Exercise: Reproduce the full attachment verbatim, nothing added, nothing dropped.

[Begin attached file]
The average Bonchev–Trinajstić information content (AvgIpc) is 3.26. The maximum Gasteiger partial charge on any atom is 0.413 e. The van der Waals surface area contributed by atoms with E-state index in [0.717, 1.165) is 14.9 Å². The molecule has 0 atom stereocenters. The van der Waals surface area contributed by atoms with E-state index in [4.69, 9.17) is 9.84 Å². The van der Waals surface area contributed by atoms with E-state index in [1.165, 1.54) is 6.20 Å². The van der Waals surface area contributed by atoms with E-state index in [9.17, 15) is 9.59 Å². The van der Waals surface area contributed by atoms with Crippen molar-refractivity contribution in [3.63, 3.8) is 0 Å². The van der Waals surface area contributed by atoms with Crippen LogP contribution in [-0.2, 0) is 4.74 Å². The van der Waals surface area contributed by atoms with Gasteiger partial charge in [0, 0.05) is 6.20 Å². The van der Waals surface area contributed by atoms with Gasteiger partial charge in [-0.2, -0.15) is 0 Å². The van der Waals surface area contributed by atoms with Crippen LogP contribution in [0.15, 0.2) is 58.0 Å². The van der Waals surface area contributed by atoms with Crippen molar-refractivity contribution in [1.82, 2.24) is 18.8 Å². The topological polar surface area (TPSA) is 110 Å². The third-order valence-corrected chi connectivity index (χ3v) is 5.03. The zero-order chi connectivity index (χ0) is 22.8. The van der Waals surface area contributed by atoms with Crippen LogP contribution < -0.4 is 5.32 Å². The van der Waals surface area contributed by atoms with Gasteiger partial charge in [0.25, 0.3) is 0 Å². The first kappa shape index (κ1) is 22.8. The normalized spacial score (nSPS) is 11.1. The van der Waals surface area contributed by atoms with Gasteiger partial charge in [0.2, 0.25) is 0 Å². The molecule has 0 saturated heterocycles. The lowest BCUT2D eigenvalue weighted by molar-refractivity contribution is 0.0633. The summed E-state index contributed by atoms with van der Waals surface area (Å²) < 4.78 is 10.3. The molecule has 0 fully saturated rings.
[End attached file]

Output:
The average Bonchev–Trinajstić information content (AvgIpc) is 3.26. The maximum Gasteiger partial charge on any atom is 0.413 e. The van der Waals surface area contributed by atoms with E-state index in [0.717, 1.165) is 14.9 Å². The molecule has 0 atom stereocenters. The van der Waals surface area contributed by atoms with E-state index in [4.69, 9.17) is 9.84 Å². The van der Waals surface area contributed by atoms with E-state index in [1.165, 1.54) is 6.20 Å². The van der Waals surface area contributed by atoms with E-state index in [9.17, 15) is 9.59 Å². The van der Waals surface area contributed by atoms with Crippen molar-refractivity contribution in [3.63, 3.8) is 0 Å². The van der Waals surface area contributed by atoms with Crippen LogP contribution in [-0.2, 0) is 4.74 Å². The van der Waals surface area contributed by atoms with Gasteiger partial charge in [0, 0.05) is 6.20 Å². The van der Waals surface area contributed by atoms with Gasteiger partial charge in [-0.2, -0.15) is 0 Å². The van der Waals surface area contributed by atoms with Crippen LogP contribution in [0.15, 0.2) is 58.0 Å². The van der Waals surface area contributed by atoms with Crippen molar-refractivity contribution in [1.82, 2.24) is 18.8 Å². The topological polar surface area (TPSA) is 110 Å². The third-order valence-corrected chi connectivity index (χ3v) is 5.03. The zero-order chi connectivity index (χ0) is 22.8. The van der Waals surface area contributed by atoms with Crippen LogP contribution < -0.4 is 5.32 Å². The van der Waals surface area contributed by atoms with Gasteiger partial charge in [0.25, 0.3) is 0 Å². The first kappa shape index (κ1) is 22.8. The normalized spacial score (nSPS) is 11.1. The van der Waals surface area contributed by atoms with Gasteiger partial charge in [0.2, 0.25) is 0 Å². The molecule has 0 saturated heterocycles. The lowest BCUT2D eigenvalue weighted by molar-refractivity contribution is 0.0633. The summed E-state index contributed by atoms with van der Waals surface area (Å²) < 4.78 is 10.3. The molecule has 0 fully saturated rings.